The major reason: to cut air pollution. For instance, in 2012, 25% of Beijing’s energy was produced by coal. The immediate aim is to get rid of dirty coal, but the larger aim is to bring down the amount of coal used for power to 10% by 2017. By 2020 the sale and use of coal will be banned in Beijing’s six districts. To be added are the facts that the increase in coal imports has come to a halt and that while China is the still the largest user of coal in the world, it has also become a global leader in hydro, wind and solar power. The trend is reasonably clear.

What puzzles me is the way this has caught the Australian coal industry by surprise. I recall a few years ago the clearly stated aim of reducing China’s reliance on coal, due to its high price and the pollution effects. Further, demands by the populations in China’s major cities have been loud and clear – clean up the air. So this one has been coming for some time. A further factor is geopolitical: the shift to closer ties with Russia and the Shanghai Cooperation Organization. This includes significant energy deals. Along with BRICS, it makes the efforts by the USA and NATO to ‘isolate’ China, Russia and the others rather futile.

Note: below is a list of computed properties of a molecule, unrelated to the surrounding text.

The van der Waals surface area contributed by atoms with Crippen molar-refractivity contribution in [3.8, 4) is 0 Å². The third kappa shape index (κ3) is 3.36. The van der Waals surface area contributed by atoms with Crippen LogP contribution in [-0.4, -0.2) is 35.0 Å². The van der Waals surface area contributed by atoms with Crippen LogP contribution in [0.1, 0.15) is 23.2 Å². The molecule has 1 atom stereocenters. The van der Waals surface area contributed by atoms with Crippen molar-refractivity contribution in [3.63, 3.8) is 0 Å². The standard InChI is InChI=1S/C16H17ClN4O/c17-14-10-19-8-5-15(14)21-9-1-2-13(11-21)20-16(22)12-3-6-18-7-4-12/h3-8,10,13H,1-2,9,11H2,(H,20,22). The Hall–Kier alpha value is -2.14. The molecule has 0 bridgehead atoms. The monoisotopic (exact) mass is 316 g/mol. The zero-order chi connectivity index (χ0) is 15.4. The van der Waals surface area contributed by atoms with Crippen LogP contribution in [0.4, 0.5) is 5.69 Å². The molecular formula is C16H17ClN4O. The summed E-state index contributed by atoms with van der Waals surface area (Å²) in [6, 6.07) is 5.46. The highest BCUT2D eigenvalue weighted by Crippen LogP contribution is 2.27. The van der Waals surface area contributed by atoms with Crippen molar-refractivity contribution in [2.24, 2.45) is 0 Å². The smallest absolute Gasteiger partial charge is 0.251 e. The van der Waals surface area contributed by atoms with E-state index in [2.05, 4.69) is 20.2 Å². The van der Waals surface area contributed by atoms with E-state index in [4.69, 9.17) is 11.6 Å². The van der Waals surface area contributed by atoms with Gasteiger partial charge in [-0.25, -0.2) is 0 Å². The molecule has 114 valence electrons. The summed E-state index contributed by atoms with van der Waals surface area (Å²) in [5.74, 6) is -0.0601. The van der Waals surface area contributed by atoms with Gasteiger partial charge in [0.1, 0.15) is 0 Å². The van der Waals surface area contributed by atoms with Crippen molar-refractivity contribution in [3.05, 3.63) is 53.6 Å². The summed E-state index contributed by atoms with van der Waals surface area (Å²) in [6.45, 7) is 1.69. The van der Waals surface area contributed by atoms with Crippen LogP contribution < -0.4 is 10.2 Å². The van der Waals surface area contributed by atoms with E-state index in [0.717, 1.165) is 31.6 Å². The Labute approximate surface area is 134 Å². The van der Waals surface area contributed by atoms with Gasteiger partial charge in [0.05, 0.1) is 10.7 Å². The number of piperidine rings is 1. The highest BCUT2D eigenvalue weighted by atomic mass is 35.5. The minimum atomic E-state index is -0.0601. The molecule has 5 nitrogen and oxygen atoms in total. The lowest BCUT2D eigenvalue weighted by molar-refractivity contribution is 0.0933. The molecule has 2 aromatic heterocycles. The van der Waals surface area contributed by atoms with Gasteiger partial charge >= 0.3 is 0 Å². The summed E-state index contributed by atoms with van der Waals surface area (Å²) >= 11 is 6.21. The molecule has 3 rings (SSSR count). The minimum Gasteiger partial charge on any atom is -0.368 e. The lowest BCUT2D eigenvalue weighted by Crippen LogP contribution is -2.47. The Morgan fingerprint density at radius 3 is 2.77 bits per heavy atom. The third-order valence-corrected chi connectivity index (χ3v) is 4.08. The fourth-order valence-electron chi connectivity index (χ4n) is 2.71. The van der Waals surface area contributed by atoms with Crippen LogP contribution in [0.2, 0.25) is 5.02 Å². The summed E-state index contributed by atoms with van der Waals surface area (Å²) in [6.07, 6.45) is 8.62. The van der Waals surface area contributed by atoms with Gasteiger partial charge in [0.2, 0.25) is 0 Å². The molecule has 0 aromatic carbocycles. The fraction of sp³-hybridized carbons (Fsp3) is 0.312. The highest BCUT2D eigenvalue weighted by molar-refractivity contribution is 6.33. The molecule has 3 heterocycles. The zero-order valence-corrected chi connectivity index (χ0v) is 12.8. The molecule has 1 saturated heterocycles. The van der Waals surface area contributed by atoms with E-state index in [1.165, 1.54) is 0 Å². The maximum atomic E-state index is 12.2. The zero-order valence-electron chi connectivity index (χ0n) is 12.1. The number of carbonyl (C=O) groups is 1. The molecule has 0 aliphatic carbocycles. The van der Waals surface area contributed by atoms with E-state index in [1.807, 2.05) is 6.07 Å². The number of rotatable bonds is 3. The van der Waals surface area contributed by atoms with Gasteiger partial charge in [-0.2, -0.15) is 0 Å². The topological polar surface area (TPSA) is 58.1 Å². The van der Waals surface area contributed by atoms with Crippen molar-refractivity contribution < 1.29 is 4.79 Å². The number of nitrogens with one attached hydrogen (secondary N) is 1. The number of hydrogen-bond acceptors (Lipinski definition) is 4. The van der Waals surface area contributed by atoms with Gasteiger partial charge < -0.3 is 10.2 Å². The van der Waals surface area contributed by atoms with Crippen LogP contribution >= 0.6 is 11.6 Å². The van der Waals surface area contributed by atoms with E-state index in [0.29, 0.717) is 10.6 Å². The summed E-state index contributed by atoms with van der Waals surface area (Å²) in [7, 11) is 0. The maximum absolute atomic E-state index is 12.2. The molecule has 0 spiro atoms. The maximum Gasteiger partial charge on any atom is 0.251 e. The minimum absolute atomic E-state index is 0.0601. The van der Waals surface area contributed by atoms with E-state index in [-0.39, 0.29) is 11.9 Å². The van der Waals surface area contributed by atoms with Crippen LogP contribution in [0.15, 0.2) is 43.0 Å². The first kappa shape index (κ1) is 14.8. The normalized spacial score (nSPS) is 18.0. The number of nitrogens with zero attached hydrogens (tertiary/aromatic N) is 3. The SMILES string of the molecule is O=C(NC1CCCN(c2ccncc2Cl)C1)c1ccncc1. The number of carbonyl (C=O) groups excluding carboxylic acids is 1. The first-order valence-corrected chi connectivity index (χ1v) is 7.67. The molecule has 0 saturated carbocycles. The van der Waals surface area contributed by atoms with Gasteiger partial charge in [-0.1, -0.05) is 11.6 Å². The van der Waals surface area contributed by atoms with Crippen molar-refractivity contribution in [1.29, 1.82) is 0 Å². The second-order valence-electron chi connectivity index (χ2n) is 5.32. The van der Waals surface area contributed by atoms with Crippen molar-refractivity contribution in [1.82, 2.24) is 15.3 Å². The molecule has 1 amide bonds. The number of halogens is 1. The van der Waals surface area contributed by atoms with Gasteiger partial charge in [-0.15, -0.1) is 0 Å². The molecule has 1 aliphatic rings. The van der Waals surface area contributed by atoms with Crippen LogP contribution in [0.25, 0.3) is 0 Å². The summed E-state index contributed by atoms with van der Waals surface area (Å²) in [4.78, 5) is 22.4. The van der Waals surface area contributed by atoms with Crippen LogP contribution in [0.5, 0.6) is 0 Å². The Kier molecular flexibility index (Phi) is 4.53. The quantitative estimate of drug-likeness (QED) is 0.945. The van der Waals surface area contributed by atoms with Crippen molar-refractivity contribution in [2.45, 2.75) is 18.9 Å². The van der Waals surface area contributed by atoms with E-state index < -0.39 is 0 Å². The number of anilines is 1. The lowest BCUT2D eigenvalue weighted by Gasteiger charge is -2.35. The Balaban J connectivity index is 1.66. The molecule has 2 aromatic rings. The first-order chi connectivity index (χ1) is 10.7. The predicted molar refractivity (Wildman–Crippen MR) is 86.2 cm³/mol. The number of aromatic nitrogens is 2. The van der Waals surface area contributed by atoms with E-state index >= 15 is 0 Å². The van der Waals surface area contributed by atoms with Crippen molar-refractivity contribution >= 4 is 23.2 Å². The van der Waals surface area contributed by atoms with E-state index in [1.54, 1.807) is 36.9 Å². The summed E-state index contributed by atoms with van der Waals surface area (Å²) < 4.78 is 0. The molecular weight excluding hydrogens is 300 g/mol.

One of the great contributions to literature is what may be called the socialist footnote, or, rather, the communist party footnote. These immensely pleasurable texts appear, for instance, in the footnotes for each volume of Stalin’s Collected Works. Here you find that glorious language of communist depiction of one’s opponents, whether the ‘fifth column’ within the party or external and even international opposition. A few choice morsels from a rich feast. To begin with, nothing much seems to have changed with regard to newspapers:

Novoye Vremya (New Times)—an organ of the reactionary aristocratic and government bureaucratic circles. The Times—a London daily, founded in 1788, influential organ of the British big bourgeoisie. (p. 437)

As for one’s opponents: